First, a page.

I have noticed that some manufacturers of audio processing products label a 2nd order Butterworth low pass as having a slope of 12dB per octave, but then also label a 2nd order Butterworth band pass as having a slope of 12dB per octave. In actuality each side of a 2nd order Butterworth band pass has a slope of only 6dB per octave. Is there a convention that because it is symmetrical that the slope of each together constitute the "slope" or is it just that they are wrongly assuming that order is equivalent to slope for all the Butterworth filter types?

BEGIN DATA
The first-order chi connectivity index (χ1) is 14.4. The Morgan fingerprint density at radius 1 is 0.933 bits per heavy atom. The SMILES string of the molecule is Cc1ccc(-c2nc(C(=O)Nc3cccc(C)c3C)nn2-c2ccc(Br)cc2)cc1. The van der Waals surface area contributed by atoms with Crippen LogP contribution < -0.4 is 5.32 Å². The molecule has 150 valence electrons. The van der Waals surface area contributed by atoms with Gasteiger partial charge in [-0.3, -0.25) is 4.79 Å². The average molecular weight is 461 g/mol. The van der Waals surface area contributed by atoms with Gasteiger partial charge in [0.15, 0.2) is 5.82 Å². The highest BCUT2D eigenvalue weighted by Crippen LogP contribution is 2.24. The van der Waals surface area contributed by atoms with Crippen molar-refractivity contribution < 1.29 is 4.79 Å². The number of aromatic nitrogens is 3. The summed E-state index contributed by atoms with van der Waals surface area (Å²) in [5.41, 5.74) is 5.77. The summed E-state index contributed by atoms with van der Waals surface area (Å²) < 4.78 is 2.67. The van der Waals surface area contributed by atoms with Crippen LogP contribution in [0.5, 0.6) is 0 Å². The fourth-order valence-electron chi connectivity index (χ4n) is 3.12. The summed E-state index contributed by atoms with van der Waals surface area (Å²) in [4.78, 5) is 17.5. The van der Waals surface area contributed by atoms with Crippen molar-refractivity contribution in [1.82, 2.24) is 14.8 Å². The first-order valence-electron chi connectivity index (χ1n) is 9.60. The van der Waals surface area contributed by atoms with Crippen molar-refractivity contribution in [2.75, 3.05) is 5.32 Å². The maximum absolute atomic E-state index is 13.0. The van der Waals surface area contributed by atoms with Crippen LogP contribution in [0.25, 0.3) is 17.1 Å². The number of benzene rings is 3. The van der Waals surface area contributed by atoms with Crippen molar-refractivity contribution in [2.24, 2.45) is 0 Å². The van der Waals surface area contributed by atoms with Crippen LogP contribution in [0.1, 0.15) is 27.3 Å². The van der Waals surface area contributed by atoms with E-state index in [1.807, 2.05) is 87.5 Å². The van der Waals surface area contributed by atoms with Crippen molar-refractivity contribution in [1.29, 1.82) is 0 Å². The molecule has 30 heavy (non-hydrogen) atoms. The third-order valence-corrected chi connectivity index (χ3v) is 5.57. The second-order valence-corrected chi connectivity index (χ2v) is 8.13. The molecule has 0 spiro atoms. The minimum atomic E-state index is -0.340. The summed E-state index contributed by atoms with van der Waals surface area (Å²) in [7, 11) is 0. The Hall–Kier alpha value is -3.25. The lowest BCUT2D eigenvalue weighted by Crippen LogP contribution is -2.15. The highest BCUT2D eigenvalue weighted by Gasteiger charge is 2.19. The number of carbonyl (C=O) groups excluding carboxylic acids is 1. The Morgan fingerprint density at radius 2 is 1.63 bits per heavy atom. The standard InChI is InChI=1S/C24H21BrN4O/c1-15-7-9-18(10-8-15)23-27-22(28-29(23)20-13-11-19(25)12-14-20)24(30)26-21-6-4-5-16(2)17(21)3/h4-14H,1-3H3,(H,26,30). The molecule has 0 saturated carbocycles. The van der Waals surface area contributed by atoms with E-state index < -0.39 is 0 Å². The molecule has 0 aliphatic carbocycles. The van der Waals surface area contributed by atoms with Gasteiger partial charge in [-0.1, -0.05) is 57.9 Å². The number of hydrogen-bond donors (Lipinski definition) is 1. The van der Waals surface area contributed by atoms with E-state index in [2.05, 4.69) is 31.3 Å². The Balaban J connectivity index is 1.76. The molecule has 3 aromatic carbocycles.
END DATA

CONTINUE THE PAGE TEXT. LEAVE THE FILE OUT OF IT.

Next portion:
By convention, the pole count refers to the number of poles in the design polynomial (Butterworth, Chebyshev, etc) and this defines the amount of roll off in the stop band.
If we maintain this convention, then all filters roll off at the rate of 6 dB / octave / pole in the stop band, whether it is a low pass, high pass, band pass, or notch.
Also, a nth order Elliptic has the same ultimate roll off rate in the stop band as a nth order Butterworth. Of course, the Elliptic's transition band will be much narrower.